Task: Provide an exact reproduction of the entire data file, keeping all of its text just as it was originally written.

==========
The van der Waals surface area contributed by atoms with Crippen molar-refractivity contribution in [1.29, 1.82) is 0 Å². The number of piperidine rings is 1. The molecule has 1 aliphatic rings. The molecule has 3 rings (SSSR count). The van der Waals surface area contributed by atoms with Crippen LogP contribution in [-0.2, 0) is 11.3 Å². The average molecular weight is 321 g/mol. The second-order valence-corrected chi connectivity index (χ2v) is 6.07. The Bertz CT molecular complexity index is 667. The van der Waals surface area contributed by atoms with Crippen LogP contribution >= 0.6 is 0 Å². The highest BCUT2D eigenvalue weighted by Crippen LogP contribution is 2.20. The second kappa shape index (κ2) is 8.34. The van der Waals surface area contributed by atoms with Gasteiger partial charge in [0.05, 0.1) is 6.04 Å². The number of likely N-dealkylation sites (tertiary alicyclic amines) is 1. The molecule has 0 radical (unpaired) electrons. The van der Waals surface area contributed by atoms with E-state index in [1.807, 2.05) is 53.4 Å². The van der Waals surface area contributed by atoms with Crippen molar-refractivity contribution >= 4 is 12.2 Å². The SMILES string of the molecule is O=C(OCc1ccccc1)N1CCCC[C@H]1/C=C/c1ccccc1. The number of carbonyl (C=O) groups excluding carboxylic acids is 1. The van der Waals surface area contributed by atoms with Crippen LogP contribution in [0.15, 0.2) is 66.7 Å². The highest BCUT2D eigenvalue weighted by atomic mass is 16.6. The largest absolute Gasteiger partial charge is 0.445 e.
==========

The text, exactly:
The van der Waals surface area contributed by atoms with Crippen molar-refractivity contribution in [1.29, 1.82) is 0 Å². The number of piperidine rings is 1. The molecule has 1 aliphatic rings. The molecule has 3 rings (SSSR count). The van der Waals surface area contributed by atoms with Crippen LogP contribution in [-0.2, 0) is 11.3 Å². The average molecular weight is 321 g/mol. The second-order valence-corrected chi connectivity index (χ2v) is 6.07. The Bertz CT molecular complexity index is 667. The van der Waals surface area contributed by atoms with Crippen LogP contribution >= 0.6 is 0 Å². The highest BCUT2D eigenvalue weighted by Crippen LogP contribution is 2.20. The second kappa shape index (κ2) is 8.34. The van der Waals surface area contributed by atoms with Gasteiger partial charge in [0.05, 0.1) is 6.04 Å². The number of likely N-dealkylation sites (tertiary alicyclic amines) is 1. The molecule has 0 radical (unpaired) electrons. The van der Waals surface area contributed by atoms with E-state index in [1.807, 2.05) is 53.4 Å². The van der Waals surface area contributed by atoms with Crippen molar-refractivity contribution >= 4 is 12.2 Å². The SMILES string of the molecule is O=C(OCc1ccccc1)N1CCCC[C@H]1/C=C/c1ccccc1. The number of carbonyl (C=O) groups excluding carboxylic acids is 1. The van der Waals surface area contributed by atoms with Crippen LogP contribution in [0.15, 0.2) is 66.7 Å². The highest BCUT2D eigenvalue weighted by atomic mass is 16.6. The largest absolute Gasteiger partial charge is 0.445 e.